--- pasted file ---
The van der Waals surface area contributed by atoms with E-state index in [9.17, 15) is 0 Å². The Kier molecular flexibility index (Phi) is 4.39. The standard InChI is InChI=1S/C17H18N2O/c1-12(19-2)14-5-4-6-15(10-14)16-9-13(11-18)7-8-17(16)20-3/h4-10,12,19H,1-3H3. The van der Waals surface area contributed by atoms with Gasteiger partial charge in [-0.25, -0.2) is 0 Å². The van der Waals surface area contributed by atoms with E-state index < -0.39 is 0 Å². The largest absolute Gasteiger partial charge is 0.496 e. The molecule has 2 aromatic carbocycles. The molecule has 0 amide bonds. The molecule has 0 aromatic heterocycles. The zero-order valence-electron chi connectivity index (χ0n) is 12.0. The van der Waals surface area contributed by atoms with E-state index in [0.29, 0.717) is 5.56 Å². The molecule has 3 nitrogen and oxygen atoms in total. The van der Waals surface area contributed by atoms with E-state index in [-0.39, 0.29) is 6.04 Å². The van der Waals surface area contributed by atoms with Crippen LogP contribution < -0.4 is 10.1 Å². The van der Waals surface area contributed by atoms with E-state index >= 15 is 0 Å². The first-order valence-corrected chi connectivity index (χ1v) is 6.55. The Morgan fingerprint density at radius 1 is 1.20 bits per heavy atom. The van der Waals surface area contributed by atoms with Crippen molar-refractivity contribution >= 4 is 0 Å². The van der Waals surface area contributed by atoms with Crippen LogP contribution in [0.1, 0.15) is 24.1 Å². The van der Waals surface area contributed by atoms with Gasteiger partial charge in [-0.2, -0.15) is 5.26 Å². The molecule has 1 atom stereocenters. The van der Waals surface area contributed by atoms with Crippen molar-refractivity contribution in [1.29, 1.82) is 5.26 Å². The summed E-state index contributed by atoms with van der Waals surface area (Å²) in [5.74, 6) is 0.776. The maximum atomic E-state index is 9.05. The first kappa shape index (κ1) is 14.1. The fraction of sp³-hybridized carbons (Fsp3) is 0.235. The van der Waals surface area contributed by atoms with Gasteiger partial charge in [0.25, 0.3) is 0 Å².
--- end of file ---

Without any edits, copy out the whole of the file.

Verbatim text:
The van der Waals surface area contributed by atoms with E-state index in [9.17, 15) is 0 Å². The Kier molecular flexibility index (Phi) is 4.39. The standard InChI is InChI=1S/C17H18N2O/c1-12(19-2)14-5-4-6-15(10-14)16-9-13(11-18)7-8-17(16)20-3/h4-10,12,19H,1-3H3. The van der Waals surface area contributed by atoms with Gasteiger partial charge in [-0.25, -0.2) is 0 Å². The van der Waals surface area contributed by atoms with E-state index < -0.39 is 0 Å². The largest absolute Gasteiger partial charge is 0.496 e. The molecule has 2 aromatic carbocycles. The molecule has 0 amide bonds. The molecule has 0 aromatic heterocycles. The zero-order valence-electron chi connectivity index (χ0n) is 12.0. The van der Waals surface area contributed by atoms with E-state index in [0.29, 0.717) is 5.56 Å². The molecule has 3 nitrogen and oxygen atoms in total. The van der Waals surface area contributed by atoms with E-state index in [-0.39, 0.29) is 6.04 Å². The van der Waals surface area contributed by atoms with Crippen LogP contribution < -0.4 is 10.1 Å². The van der Waals surface area contributed by atoms with E-state index >= 15 is 0 Å². The first-order valence-corrected chi connectivity index (χ1v) is 6.55. The Morgan fingerprint density at radius 1 is 1.20 bits per heavy atom. The van der Waals surface area contributed by atoms with Crippen molar-refractivity contribution >= 4 is 0 Å². The van der Waals surface area contributed by atoms with Crippen LogP contribution in [0.1, 0.15) is 24.1 Å². The van der Waals surface area contributed by atoms with Gasteiger partial charge in [-0.2, -0.15) is 5.26 Å². The molecule has 1 atom stereocenters. The van der Waals surface area contributed by atoms with Crippen molar-refractivity contribution in [1.29, 1.82) is 5.26 Å². The summed E-state index contributed by atoms with van der Waals surface area (Å²) in [5.74, 6) is 0.776. The maximum atomic E-state index is 9.05. The first kappa shape index (κ1) is 14.1. The fraction of sp³-hybridized carbons (Fsp3) is 0.235. The van der Waals surface area contributed by atoms with Gasteiger partial charge in [0.25, 0.3) is 0 Å².